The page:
Noah Baumbach‘s While We’re Young is his snappiest and most commercially appealing film yet. Not as darkly hilarious as Greenberg or as visually ravishing and mood-trippy as Frances Ha, but it’ll be well reviewed and catch on with most under-50 urban sophistos. It’s a nimble, fast-moving, culturally attuned relationship dramedy about a generational chasm (late 20somethings vs. early 40somethings) or more precisely the vague sense of anxiety that somewhat older guys have about younger guys in their field or realm — a fear of being out-hustled or out-clevered and possibly even left behind if they’re not careful. That would be Ben Stiller, a somewhat old-school, gone-stale documentarian who’s fascinated and flattered by the attentions of Adam Driver, a GenY hipster documentarian. Stiller is also a wee bit inimidated by Driver, and there’s the rub. Their saner, more emotionally healthy significant others are played by Naomi Watts and Amanda Seyfried and there are plenty more rubs coming from their end also. (“I’m not sure I want to be rubbed by you at all” — Rex Harrison‘s Julius Caesar in Joseph L. Mankiewicz‘s Cleopatra.)
I won’t spoil (I can’t — it’s 1:20 pm and the next film starts in 40 minutes) but While We’re Young is more than a little similar to Woody Allen‘s Crimes and Misdemeanors if you remove Woody’s unhappy marriage to whatsername plus the affair with Mia Farrow plus Martin Landau‘s affair-and-murder plot. Like Stiller’s character, Allen also played a less-than-successful, career-frustrated documentarian who’s been working for too long on a doc that leans heavily on interview footage of a respected elderly egghead figure (Peter Yarrow in Baumbach’s film, psychologist Martin Bergmann in Allen’s). Stiller resents the younger, less ethically constrained, destined-for-success Driver while Allen resented his wife’s glib, obnoxious, more successful older brother, played by Alan Alda. And both films end with Stiller and Allen’s character resigned and glumly acknowledging that the world doesn’t care about their ethical concerns about Driver or Alda, and is more than ready to cut them a break while it has little respect or affection for 40ish under-achievers.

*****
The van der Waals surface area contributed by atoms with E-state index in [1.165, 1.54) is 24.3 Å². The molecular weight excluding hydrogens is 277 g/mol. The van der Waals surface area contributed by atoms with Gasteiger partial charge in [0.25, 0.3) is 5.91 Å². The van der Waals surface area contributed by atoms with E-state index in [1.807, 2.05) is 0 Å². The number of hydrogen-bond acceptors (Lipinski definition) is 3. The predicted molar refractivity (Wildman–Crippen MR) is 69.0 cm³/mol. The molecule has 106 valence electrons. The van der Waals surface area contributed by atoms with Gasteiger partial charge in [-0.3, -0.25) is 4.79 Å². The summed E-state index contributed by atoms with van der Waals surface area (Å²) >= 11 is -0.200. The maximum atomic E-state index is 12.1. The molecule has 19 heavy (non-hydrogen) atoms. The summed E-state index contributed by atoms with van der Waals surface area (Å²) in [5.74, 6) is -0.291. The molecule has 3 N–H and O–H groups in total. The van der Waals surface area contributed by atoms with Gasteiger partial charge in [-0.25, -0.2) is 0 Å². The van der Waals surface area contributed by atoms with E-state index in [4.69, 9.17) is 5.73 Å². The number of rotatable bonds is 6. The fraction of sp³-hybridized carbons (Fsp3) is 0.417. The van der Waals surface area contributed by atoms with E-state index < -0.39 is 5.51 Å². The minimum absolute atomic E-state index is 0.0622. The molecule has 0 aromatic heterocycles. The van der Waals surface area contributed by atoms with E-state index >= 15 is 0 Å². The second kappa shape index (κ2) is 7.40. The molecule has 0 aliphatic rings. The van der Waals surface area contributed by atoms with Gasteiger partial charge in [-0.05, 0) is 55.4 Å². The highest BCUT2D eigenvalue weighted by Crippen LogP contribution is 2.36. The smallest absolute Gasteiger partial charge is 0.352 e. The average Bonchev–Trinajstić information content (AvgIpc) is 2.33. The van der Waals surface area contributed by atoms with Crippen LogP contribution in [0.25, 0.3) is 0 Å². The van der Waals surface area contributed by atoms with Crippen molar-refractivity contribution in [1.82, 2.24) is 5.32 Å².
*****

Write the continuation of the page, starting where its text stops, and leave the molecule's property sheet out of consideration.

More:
Chris Rock‘s Top Five, which I also saw earlier today, is similarly influenced by Woody Allen’s Stardust Memories (’79), at least in terms of the broad strokes. But I can’t get into it because Bill Pohlad‘s Love and Mercy starts at 2 pm and it’s 1:38 pm. I can at least say it’s Rock’s most engaging self-directed film ever, and one that comes closest to reflecting his persona or personality as well as his own life. It’s not strictly autobiographical but it’s apparently close enough.